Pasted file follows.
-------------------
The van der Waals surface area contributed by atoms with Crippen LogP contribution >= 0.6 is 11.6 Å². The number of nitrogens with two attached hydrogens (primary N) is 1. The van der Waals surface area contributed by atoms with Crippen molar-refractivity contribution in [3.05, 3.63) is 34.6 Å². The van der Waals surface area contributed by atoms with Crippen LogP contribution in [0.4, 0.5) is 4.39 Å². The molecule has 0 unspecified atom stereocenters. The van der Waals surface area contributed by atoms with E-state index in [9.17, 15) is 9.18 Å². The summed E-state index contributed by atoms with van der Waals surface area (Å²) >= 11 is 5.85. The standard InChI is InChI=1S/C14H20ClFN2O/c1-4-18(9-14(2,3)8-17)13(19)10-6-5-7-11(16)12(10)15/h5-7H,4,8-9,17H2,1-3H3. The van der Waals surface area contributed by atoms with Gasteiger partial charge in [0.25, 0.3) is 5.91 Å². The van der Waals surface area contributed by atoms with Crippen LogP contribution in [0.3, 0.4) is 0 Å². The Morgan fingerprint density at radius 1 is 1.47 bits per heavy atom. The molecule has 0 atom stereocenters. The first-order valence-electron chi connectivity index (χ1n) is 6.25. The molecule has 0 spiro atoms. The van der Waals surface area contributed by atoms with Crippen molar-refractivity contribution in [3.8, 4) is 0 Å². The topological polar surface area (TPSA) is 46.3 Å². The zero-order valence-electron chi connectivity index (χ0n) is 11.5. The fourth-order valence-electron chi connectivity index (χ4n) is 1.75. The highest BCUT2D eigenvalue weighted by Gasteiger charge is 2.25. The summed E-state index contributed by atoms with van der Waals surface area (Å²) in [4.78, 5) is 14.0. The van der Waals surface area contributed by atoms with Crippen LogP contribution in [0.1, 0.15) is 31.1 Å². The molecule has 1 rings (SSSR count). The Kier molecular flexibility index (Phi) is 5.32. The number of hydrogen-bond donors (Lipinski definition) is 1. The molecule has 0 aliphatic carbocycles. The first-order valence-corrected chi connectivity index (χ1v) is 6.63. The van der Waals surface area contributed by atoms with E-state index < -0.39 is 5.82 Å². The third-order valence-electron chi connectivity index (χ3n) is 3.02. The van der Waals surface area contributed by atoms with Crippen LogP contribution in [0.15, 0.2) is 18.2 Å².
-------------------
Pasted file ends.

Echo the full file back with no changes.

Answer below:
The van der Waals surface area contributed by atoms with Crippen LogP contribution >= 0.6 is 11.6 Å². The number of nitrogens with two attached hydrogens (primary N) is 1. The van der Waals surface area contributed by atoms with Crippen molar-refractivity contribution in [3.05, 3.63) is 34.6 Å². The van der Waals surface area contributed by atoms with Crippen LogP contribution in [0.4, 0.5) is 4.39 Å². The molecule has 0 unspecified atom stereocenters. The van der Waals surface area contributed by atoms with E-state index in [9.17, 15) is 9.18 Å². The summed E-state index contributed by atoms with van der Waals surface area (Å²) >= 11 is 5.85. The standard InChI is InChI=1S/C14H20ClFN2O/c1-4-18(9-14(2,3)8-17)13(19)10-6-5-7-11(16)12(10)15/h5-7H,4,8-9,17H2,1-3H3. The van der Waals surface area contributed by atoms with Gasteiger partial charge in [0.25, 0.3) is 5.91 Å². The van der Waals surface area contributed by atoms with Crippen LogP contribution in [0.3, 0.4) is 0 Å². The Morgan fingerprint density at radius 1 is 1.47 bits per heavy atom. The molecule has 0 atom stereocenters. The first-order valence-electron chi connectivity index (χ1n) is 6.25. The molecule has 0 spiro atoms. The van der Waals surface area contributed by atoms with Crippen molar-refractivity contribution in [3.8, 4) is 0 Å². The topological polar surface area (TPSA) is 46.3 Å². The zero-order valence-electron chi connectivity index (χ0n) is 11.5. The fourth-order valence-electron chi connectivity index (χ4n) is 1.75. The highest BCUT2D eigenvalue weighted by Gasteiger charge is 2.25. The summed E-state index contributed by atoms with van der Waals surface area (Å²) in [4.78, 5) is 14.0. The van der Waals surface area contributed by atoms with Crippen LogP contribution in [0.1, 0.15) is 31.1 Å². The molecule has 1 rings (SSSR count). The Kier molecular flexibility index (Phi) is 5.32. The number of hydrogen-bond donors (Lipinski definition) is 1. The molecule has 0 aliphatic carbocycles. The first-order valence-corrected chi connectivity index (χ1v) is 6.63. The van der Waals surface area contributed by atoms with E-state index < -0.39 is 5.82 Å². The third-order valence-electron chi connectivity index (χ3n) is 3.02. The van der Waals surface area contributed by atoms with Crippen LogP contribution in [0.15, 0.2) is 18.2 Å².